Intention and Flux explores the relationship between control and chance, and how these condition our lives today. The selected works express in their lines and forms the course of life, defined by unceasing exchanges of controlled actions and external influences. Lines, whether drawn in ink, gouache or thread, are the dominant force in these works. A conscious impetus, each line acts as point of departure for a sequence of erratic events, taking shape on the blank support. Lines cut short prompt imagination and the artists invite their viewers to draw on personal memories and expectations in reading their images.
As the initiator of the project, Bettina John selected works by three fellow artists to be exhibited alongside her own series Dream Houses. Comprised of seven drawings in watercolour on paper depicting fragmented urban landscapes, Dream Houses developed as a reaction to the situation in London and other major cities today, where the idea of a home is but a fragmented fantasy. A former citizen of Berlin, New York and Rio de Janeiro, Bettina treats her drawings as platforms for endless variations of visions of what ‘a home‘ can be. She depicts her urban landscapes in the surrealist form she knows them from personal experience, abstracted and incomplete, illustrative of how limited we are in conducting our lives.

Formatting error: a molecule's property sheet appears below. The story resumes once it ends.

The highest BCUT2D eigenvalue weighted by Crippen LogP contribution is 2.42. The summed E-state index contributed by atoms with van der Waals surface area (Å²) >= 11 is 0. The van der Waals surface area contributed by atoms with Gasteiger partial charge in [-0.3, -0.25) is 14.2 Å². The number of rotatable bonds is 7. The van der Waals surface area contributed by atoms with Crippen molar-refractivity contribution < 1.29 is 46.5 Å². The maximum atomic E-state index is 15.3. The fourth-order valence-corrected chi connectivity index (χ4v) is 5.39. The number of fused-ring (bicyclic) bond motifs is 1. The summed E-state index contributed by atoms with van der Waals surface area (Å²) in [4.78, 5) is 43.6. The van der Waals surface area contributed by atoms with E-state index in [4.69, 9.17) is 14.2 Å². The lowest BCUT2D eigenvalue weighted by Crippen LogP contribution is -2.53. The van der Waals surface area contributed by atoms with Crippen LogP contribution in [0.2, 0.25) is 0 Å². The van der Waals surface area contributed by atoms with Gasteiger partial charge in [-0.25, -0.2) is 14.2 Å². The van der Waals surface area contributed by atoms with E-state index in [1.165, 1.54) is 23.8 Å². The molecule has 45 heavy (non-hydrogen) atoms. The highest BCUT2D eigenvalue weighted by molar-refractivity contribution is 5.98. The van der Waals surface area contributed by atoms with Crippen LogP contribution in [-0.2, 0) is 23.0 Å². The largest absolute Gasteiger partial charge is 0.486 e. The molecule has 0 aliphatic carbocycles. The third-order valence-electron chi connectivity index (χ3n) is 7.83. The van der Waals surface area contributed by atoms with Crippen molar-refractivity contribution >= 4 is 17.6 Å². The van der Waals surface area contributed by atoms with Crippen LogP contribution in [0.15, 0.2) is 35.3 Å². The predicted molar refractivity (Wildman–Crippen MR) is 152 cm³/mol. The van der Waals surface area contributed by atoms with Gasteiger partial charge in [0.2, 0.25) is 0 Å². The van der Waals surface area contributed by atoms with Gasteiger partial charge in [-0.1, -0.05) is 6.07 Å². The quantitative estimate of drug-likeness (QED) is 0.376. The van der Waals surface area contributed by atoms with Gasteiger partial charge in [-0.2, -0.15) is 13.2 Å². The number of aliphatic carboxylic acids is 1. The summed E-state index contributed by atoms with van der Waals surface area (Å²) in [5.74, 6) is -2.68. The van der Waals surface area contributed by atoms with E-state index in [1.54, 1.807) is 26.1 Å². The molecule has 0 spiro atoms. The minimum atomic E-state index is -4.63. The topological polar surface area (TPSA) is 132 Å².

Alison Gibbons Watt’s ink drawings were selected for their organic forms. Inspired by amorphous matter such as smoke, the motifs lack distinct contours or focus points and suggest unpredictability. Still, the artist as the author of the image is present in the meticulously drawn lines. Similarly to the grid-like architectural structures in Bettina’s landscapes, these lines are the onset of subjective interpretations.
Also Ricca Kawai Kalderon works with ink and has over two decades experience of exploring the medium. Influenced by Abstract Expressionism, she is not afraid of incorporating elements of chance in the creative process. Unlike pen or pencil, ink in its most liquid form does not allow for the artist’s control once the initial mark has been made. As seen in Line Ink Paintings, its performance on the paper is unique each time. Unlike Alison’s lines, the lines in Line Ink Paintings are born from a momentum. A momentum, nonetheless, resting on plentiful experience and carried out with uttermost care. Art Historian Martin Kemp has commented on one of the artist’s previous series: "The works are beautiful with their mix of artistic control and spontaneous self-organisation.
On display are two works from Ricca’s Resin Coated Painting-series. As with ink, the artist has limited control over the final form as the material solidifies within minutes, subject only to gravity and the artist’s gesture of pouring.
Amy Bridges’ two imposing paintings, ‘I Like It Because It’s Pretty 1’ and ‘I Like It Because It’s Pretty 2’, exemplify the structures found within organic systems such as nature. Nature, according to the artist, is where we find order and the definition for beauty. Curious to challenge the viewer to question their perception of beauty through her art, Amy imitates patterns inspired by nature, and then unsettles them. The dichotomy between control - as exercised by the artist - and instinctive perception is the real subject matter of these works. Having covered the canvas in a harmonious pattern of carefully selected colours, she uses her hands and physical strength to twist it. While these actions are carried out with care and rest on experience, the resultant creases and new shapes are beyond Amy’s full control. These emerge without the artist’s predetermining and, as components of nature, are one of its kind.